cell cycle - interphase

Interphase is the phase of the cell cycle in which the cell spends the majority of its time and performs the majority of its purposes including preparation for cell division. In preparation for cell division, it increases its size and makes a copy of its DNA, which is made during the S phase. Interphase is also considered to be the 'living' phase of the cell, in which the cell obtains nutrients, grows, reads its DNA, and conducts other "normal" cell functions. The majority of eukaryotic cells spend most of their time in interphase. Interphase does not describe a cell that is merely resting but is rather an active preparation for cell division. A common misconception is that interphase is the first stage of mitosis. However, since mitosis is the division of the nucleus, prophase is actually the first stage.[1]

In interphase, the cell gets itself ready for mitosis or meiosis. Somatic cells, or normal diploid cells of the body, go through mitosis in order to reproduce themselves through cell division, whereas diploid germ cells (i.e., primary spermatocytes and primary oocytes) go through meiosis in order to create haploid gametes (i.e., sperm and ova) for the purpose of sexual reproduction. Chromosomes are copied.

2013-5-19 21:31:29

Posted by DoctorZ | 阅读全文 | 回复(1) | 引用通告 | 编辑

Re:cell cycle - interphase

There are three stages of interphase, with each phase ending when a cellular checkpoint checks the accuracy of the stage's completion before proceeding to the next. The stages of interphase are:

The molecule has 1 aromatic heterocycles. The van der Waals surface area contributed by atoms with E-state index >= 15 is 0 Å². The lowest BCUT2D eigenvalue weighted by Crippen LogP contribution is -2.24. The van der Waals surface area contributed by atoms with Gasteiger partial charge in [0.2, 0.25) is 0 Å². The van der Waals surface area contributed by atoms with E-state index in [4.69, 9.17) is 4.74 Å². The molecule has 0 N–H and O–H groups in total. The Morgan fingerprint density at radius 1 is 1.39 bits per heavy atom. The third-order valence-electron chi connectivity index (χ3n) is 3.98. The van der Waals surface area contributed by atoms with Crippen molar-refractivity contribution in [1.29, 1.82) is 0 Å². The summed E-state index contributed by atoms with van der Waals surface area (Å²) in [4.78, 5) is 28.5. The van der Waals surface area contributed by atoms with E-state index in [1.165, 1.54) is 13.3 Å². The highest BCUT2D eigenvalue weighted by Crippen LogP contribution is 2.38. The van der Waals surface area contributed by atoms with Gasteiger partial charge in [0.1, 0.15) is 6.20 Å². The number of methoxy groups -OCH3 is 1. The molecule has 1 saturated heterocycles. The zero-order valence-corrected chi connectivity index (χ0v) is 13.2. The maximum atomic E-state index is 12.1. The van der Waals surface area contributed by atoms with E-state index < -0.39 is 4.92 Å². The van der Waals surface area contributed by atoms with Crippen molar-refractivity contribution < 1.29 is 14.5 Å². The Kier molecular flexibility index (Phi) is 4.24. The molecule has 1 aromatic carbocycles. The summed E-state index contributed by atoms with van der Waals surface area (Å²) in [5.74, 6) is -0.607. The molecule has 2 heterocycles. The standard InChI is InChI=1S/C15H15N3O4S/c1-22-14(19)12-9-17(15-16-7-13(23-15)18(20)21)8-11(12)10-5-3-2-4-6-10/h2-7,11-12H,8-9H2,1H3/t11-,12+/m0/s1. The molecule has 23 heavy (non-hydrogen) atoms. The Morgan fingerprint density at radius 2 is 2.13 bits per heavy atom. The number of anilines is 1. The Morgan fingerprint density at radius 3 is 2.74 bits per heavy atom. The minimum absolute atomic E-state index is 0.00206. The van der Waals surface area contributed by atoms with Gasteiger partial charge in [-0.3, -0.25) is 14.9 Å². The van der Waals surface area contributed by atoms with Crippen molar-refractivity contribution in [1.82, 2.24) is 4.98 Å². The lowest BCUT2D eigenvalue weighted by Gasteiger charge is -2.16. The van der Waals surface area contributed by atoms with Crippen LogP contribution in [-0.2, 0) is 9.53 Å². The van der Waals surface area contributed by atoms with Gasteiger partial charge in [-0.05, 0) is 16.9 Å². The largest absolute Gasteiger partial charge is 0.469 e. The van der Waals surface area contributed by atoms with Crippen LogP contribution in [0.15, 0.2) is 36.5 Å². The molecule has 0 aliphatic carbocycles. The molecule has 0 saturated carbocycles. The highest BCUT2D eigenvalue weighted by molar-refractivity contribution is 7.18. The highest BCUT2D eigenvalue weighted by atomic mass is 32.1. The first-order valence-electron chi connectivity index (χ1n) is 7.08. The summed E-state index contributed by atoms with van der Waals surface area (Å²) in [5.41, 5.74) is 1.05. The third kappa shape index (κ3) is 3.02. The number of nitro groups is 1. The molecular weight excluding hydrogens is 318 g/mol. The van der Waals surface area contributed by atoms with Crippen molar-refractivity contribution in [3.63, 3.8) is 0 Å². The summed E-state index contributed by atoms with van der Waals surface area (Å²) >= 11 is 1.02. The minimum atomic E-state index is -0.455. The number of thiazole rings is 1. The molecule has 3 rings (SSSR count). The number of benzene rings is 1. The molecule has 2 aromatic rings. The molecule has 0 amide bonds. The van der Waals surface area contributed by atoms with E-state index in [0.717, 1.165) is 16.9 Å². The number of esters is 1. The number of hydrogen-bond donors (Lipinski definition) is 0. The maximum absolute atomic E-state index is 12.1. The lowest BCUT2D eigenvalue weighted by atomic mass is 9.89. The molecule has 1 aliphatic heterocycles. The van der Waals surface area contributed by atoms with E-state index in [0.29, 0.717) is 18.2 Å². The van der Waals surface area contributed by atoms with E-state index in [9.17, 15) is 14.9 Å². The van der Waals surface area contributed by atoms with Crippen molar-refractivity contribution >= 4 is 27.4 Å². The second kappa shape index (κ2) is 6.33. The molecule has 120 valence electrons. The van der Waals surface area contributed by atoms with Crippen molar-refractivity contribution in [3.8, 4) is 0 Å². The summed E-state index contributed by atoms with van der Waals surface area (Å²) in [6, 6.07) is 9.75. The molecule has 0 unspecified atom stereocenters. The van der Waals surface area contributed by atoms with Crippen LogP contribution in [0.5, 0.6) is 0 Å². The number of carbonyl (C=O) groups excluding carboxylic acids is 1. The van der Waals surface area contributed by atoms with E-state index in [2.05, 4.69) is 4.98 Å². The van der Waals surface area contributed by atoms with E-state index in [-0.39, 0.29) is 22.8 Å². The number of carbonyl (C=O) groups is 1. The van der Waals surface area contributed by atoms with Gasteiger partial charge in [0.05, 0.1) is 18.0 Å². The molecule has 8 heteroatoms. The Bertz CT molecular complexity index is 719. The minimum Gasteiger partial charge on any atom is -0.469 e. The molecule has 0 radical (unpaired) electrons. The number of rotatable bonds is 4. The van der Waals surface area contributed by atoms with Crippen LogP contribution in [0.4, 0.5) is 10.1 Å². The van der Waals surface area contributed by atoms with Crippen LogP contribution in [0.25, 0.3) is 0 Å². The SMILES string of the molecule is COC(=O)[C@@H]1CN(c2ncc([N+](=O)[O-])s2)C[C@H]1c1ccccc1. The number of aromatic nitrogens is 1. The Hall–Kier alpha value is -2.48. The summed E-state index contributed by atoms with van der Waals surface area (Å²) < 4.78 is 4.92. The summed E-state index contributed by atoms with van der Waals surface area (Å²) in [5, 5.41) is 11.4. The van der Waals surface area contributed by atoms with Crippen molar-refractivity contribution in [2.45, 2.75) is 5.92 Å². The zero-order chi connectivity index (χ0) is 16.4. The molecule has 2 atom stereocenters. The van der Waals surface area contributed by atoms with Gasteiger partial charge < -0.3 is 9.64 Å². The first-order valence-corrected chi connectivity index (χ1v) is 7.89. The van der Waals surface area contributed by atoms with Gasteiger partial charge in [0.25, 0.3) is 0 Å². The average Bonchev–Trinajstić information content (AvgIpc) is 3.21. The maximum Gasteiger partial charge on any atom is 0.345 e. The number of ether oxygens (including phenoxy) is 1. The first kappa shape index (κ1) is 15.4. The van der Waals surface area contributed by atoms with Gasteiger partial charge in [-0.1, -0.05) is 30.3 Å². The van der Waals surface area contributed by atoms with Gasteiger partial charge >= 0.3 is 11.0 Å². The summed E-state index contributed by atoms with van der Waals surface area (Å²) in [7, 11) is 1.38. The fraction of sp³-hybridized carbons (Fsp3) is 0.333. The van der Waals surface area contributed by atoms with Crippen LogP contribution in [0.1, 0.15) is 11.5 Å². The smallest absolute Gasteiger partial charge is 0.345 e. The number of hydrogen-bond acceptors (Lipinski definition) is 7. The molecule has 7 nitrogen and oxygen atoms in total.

• G1 (Gap 1), in which the cell grows and functions normally. During this time, a high amount of protein synthesis occurs and the cell grows (to about double its original size) - more organelles are produced, increasing the volume of the cytoplasm. If the cell is not to divide again, it will remain in this phase.
  • Synthesis (S), in which the cell duplicates its DNA (via semiconservative replication). This is also known as the Swanson phase.
  • G2 (Gap 2), in which the cell resumes its growth in preparation for division.
  • In addition, some cells that do not divide often or ever, enter a stage called G0 (Gap zero), which is either a stage separate from interphase or an extended G1.

The duration of time spent in interphase and in each stage of interphase is variable and depends on both the type of cell and the species of organism it belongs to. Most cells of adult mammals spend about 20 hours in interphase, this accounts for about 90% of the total time involved in cell division.[2] Interphase includes G1, S, and G2 phases. Mitosis and cytokinesis however, are separate from interphase.

2013-5-19 21:33:25

Posted by doctorzhang | 个人主页 | 引用 | 返回 | 删除 | 回复


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